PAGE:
Pastry School Update: The First Two Weeks

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This week at pastry school was our first week in the kitchens. Last week was mostly orientation, food safety/sanitation, and lecture classes, which were inspiring. Some of the chefs spoke to us about the different areas of the food industry our talent could take us.

The great thing about being a pastry chef is that you can work anywhere, and anything is possible if you are motivated. If you can create great food, people will come.

Photograph (right): That’s a lot of bread: Toast bread, whole wheat bread, and brioche loaves

We also received our texts, and after flipping through it and seeing what we would be making, I was ready to start cooking!

My class will spend the first 8 weeks on breads, breakfast pastries, and petit fours with Chef Jonathan. Our typical routine for this unit starts with us scaling our ingredients for the day. We scale ingredients, rather than use measuring spoons and cups, because the scale ensures accuracy every time.

Not every measuring cup is exactly the same, nor are ingredients, like flour, measured into the cup in the same manner universally. I purchased my first kitchen scale this summer and I love it, especially for ingredients like cake flour.

After scaling, the chef-instructor demonstrates his approach and techniques for each of the recipes we will be making that day. Then the rest of the time is ours to bake with.


Our first day started with some basics. We were given a tour of the kitchen we would be working in for these next 8 weeks and an introduction to the kitchen equipment.  We also practiced knife skills (kinda important, eh?) on apples. The chef also showed us how to make clarified butter, beurre noisette (a browned butter with a delicate nutty taste that can be used in pastry doughs), and our own baking grease for pans.


Our second day in the kitchen, and this time we would be making products for the first time. We made a versatile and beautiful vanilla bean-flecked sweet dough that can be used for tarts and cookies, streusel topping, and an almond cream for using with tarts or cakes.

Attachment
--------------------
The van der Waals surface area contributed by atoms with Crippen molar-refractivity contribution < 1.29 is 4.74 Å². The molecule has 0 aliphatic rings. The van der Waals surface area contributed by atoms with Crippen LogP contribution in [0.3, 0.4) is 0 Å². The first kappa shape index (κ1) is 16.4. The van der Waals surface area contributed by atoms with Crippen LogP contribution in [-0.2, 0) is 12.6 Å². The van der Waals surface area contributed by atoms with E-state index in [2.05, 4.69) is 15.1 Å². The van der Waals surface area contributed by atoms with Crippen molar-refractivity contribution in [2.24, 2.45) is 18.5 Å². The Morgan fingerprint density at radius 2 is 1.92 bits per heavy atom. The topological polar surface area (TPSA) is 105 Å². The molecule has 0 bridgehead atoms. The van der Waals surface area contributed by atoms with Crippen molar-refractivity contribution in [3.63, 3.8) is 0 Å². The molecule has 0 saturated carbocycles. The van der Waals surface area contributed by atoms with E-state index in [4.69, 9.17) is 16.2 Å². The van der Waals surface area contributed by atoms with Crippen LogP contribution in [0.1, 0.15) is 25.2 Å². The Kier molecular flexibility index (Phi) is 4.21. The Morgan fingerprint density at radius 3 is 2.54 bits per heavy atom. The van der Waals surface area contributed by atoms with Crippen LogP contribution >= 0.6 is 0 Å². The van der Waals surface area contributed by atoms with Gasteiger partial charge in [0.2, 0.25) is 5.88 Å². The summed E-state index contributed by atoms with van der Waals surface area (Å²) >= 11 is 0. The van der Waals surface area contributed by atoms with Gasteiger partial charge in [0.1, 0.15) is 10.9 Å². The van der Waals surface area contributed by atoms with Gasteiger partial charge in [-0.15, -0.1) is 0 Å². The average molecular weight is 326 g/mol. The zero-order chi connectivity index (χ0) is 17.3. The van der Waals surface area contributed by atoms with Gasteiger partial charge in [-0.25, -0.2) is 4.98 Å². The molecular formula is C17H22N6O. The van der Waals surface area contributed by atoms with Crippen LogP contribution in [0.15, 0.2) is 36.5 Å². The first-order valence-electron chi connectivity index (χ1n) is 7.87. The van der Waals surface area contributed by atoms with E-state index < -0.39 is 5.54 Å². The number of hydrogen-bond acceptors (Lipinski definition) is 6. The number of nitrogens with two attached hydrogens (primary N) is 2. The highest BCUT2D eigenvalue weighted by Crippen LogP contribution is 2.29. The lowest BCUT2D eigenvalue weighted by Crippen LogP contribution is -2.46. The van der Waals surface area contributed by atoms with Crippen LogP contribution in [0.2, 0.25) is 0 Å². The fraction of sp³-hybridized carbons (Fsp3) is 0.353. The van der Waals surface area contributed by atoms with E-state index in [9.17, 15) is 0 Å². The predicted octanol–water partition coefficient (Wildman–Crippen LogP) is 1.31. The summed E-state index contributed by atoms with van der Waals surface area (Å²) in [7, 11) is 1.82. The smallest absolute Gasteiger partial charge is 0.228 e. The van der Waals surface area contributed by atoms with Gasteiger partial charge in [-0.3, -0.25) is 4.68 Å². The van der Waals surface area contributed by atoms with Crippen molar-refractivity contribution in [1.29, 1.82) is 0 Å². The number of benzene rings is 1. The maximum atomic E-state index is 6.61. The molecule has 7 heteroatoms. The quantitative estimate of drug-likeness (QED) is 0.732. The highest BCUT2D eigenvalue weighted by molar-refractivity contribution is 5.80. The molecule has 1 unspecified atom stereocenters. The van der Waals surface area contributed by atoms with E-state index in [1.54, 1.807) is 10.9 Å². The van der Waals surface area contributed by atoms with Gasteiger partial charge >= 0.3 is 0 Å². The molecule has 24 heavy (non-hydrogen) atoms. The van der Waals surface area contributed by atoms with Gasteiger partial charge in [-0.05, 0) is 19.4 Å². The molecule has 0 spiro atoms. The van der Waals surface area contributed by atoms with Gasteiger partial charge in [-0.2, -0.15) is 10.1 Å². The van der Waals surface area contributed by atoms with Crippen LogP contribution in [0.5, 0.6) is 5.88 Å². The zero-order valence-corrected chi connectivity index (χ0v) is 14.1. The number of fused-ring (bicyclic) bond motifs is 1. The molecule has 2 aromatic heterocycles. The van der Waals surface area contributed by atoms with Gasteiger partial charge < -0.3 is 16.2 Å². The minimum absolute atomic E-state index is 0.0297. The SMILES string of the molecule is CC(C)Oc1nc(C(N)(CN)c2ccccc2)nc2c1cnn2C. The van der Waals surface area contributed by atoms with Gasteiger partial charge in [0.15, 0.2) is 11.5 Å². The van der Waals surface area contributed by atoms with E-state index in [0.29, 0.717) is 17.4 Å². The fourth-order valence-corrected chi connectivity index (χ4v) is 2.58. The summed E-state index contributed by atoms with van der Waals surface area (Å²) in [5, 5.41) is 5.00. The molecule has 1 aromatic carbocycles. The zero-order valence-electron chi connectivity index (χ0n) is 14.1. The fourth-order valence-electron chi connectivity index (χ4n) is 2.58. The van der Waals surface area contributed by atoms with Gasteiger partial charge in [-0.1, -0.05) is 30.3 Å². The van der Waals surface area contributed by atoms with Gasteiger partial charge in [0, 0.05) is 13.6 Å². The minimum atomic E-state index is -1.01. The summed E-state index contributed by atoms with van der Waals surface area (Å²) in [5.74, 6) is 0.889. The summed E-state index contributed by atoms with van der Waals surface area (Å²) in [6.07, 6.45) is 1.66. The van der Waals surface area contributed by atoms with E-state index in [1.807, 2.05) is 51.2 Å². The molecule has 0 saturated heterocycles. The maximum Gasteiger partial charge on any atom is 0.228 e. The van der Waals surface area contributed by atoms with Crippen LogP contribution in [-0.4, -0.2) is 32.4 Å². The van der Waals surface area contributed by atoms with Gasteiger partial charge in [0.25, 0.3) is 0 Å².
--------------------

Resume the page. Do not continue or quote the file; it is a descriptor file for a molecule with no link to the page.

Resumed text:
We also had the opportunity to test out those fabulous pastry tips from our tool kits- we practiced our piping skills with butter.

Photograph (below): An arsenal of pastry tips


Photograph (below): Sablees



This is where things started getting busy. We rolled our sweet dough into cookies, made pastry cream, piped and baked French meringues, made Italian meringue, and Italian buttercream.

By the end of class the kitchen smelled deliciously of vanilla. There are several different types of meringues, and it can get confusing sometimes when reading recipes.

The main difference between a French meringue and an Italian meringue is that the French meringue is baked, creating a hard, yet melt-in-your-mouth shell that can be filled with fruit, pastry cream, etc.

Italian meringue is basically when a hot sugar syrup is beaten into egg whites, creating a stiff meringue that is usually combined with other ingredients, such as butter, to make a light, sweet, and beautifully spreadable frosting.

Photograph (below): An oven that’s too hot creates edible, yet cracked French meringues



On this day we started to dip into the baked goods department. We had our first opportunity to work with yeasted dough by making toast bread, a lovely white bread with a crumb.Perfect for toast or grilled cheese sandwiches.

Chef Jonathan spent a long time discussing yeasted doughs with us and showing us some of his techniques, as bread baking is his specialty. It’s amazing to watch how quickly and perfectly he shapes dough.

We baked blueberry muffins and started brioche dough, which rested overnight in the refrigerator.

Photograph (below): Blueberry muffins baked in mini charlotte molds



Our last day of the week ended with a bang. I had so much product to take back to my apartment that I didn’t know if I’d even be able to carry it all.

We made whole wheat bread, finished and baked our brioche, and made lemon pound cake. This created a massive number of mini loaves, as for the wheat bread alone we each made 6 loaves!

My favorite had to be the brioche, we made two mini loaves with our dough, then divided the rest into 6 individual balls that were brushed with egg wash and sprinkled with either Bee Sting (a delectable sugary honey almond mixture) or pearl sugar.

For lunch Friday I had bread with cheese, honey, and jams. The rest went into my freezer!

Photograph (below): An assortment of quick breads


And that concluded my first week of kitchen time. Despite the below zero temperatures, severe windchill, snow, and early mornings, the time in the kitchen has been truly enjoyable. I am looking forward to the next!

Photograph (below): Brioche topped with Bee Sting mixture


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  1. nice site 😉 i’m in stream 4

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